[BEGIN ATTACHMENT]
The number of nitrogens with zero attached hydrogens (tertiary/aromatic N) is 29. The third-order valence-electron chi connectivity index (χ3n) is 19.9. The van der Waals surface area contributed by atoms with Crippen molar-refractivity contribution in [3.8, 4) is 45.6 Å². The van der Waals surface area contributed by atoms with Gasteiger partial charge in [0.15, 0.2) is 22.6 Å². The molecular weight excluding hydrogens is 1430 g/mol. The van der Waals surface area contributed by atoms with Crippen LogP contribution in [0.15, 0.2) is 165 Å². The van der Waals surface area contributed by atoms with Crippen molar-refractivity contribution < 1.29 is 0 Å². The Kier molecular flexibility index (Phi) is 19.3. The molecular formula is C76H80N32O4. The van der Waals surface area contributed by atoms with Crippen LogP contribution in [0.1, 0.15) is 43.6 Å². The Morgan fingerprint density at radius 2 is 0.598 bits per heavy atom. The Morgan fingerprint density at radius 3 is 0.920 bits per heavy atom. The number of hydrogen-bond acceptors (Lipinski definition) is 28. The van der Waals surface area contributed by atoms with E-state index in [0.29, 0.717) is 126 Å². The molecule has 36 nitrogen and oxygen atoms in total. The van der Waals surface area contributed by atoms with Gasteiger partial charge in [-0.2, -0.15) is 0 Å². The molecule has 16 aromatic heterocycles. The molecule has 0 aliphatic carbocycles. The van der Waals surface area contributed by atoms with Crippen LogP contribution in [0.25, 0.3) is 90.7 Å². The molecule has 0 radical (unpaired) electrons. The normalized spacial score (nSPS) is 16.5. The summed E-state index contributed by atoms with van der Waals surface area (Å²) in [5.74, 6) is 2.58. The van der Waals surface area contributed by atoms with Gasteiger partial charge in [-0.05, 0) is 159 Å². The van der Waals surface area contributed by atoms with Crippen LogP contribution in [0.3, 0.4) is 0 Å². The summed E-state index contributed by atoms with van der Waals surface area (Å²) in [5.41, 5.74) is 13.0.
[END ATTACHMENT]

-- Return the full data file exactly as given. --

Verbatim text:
The number of nitrogens with zero attached hydrogens (tertiary/aromatic N) is 29. The third-order valence-electron chi connectivity index (χ3n) is 19.9. The van der Waals surface area contributed by atoms with Crippen molar-refractivity contribution in [3.8, 4) is 45.6 Å². The van der Waals surface area contributed by atoms with Gasteiger partial charge in [0.15, 0.2) is 22.6 Å². The molecular weight excluding hydrogens is 1430 g/mol. The van der Waals surface area contributed by atoms with Crippen LogP contribution in [0.15, 0.2) is 165 Å². The van der Waals surface area contributed by atoms with Crippen molar-refractivity contribution < 1.29 is 0 Å². The Kier molecular flexibility index (Phi) is 19.3. The molecular formula is C76H80N32O4. The van der Waals surface area contributed by atoms with Crippen LogP contribution in [0.1, 0.15) is 43.6 Å². The Morgan fingerprint density at radius 2 is 0.598 bits per heavy atom. The Morgan fingerprint density at radius 3 is 0.920 bits per heavy atom. The number of hydrogen-bond acceptors (Lipinski definition) is 28. The van der Waals surface area contributed by atoms with E-state index in [0.29, 0.717) is 126 Å². The molecule has 36 nitrogen and oxygen atoms in total. The van der Waals surface area contributed by atoms with Gasteiger partial charge in [-0.2, -0.15) is 0 Å². The molecule has 16 aromatic heterocycles. The molecule has 0 aliphatic carbocycles. The van der Waals surface area contributed by atoms with Crippen LogP contribution in [0.25, 0.3) is 90.7 Å². The molecule has 0 radical (unpaired) electrons. The normalized spacial score (nSPS) is 16.5. The summed E-state index contributed by atoms with van der Waals surface area (Å²) in [5.74, 6) is 2.58. The van der Waals surface area contributed by atoms with Gasteiger partial charge in [-0.05, 0) is 159 Å². The van der Waals surface area contributed by atoms with Crippen LogP contribution in [0.3, 0.4) is 0 Å². The summed E-state index contributed by atoms with van der Waals surface area (Å²) in [5.41, 5.74) is 13.0.